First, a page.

The headlines lit up this month when the Securities and Exchange Commission (SEC) issued its first-ever award to a whistleblower who wasn’t employed by the company on which he had blown the whistle. The award was a “game-changer,” the Wall Street Journal reported, shedding light on the SEC whistleblower program’s “extraordinarily expansive reach.”
While the award is certainly noteworthy, it’s not clear whether the award will in fact be a new landmark in whistleblower liability. Let’s look at the facts:
- On Jan. 8, the SEC issued a $700,000 whistleblower award to an undisclosed industry expert who helped the commission levy an enforcement action against an undisclosed company.
- This was the first time the SEC has issued a whistleblower award to a person not employed at some point by the company that the agency took action against.
Technically, Outsiders Have Always Been Able to File Whistleblower Reports
While it’s the first such award, in reality outsiders have always been able to file whistleblower reports. It rarely occurs—not because outsiders never had financial incentives but because they are much less likely to independently identify and provide sufficient evidence of wrongdoing to merit rewards.
So if this case tells us anything at this point it’s not that companies should be more worried about outsiders filing whistleblower reports. Instead it points, once again, to the imperative they should place on internal reporting processes and creating cultures of compliance.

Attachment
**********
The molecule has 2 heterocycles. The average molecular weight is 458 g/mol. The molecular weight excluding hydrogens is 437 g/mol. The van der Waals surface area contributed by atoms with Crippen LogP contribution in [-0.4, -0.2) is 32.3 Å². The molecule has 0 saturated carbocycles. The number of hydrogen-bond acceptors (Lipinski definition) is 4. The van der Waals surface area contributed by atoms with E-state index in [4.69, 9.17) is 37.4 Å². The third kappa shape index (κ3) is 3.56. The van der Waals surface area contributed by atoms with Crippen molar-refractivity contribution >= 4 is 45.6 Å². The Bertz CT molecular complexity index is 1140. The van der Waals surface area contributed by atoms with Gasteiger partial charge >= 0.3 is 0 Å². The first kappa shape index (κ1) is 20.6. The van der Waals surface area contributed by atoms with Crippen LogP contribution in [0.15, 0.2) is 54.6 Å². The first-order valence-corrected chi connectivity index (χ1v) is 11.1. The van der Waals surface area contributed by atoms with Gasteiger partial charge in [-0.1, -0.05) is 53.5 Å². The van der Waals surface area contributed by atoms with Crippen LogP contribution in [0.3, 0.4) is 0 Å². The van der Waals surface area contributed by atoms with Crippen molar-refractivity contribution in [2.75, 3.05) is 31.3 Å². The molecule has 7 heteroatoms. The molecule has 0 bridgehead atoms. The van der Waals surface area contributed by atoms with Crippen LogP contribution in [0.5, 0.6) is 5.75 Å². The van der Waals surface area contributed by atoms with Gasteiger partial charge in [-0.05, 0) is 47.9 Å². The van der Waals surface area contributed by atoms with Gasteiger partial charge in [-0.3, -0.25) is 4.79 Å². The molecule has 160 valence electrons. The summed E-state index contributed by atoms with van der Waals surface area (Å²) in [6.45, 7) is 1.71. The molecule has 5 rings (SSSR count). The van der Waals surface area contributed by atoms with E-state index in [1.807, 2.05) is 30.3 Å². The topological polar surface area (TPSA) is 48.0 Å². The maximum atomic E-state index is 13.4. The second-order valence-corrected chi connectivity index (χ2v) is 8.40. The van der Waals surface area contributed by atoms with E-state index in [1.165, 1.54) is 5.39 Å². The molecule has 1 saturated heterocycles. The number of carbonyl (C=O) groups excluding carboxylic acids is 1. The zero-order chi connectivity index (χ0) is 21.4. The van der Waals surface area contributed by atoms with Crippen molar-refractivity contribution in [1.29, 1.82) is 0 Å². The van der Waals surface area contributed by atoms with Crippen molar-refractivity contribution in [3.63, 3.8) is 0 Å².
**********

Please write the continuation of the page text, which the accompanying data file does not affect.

If An Outsider Can Spot a Problem, Insiders Already Knew About It
What is even more troubling is the fact that, if an outsider can see wrongdoing in your organization, then the insiders have probably been witnessing it for some time. Giving your employees clear channels for reporting what they saw, and creating an environment where they feel supported and encouraged to do so, will allow you the earliest chance to respond to and rectify those complaints. Awareness of inside reporting channels, timely investigations and mitigation, along with a strong and effective compliance program, are still the best tools for reducing the likelihood of a SEC whistleblower from inside the company.
Some companies (though not many as should) extend their reporting processes and training to contractors and other third parties. Perhaps this new SEC award will prompt more organizations to go that route, which we’d encourage.
The SEC’s Office of the Whistleblower is nearly drowning in reports of corporate misdeeds. The more that organizations can create a culture to encourage early, in-house reporting of compliance failures, assess and investigate the issues, and deal with it themselves, the better off—and better protected—they'll be.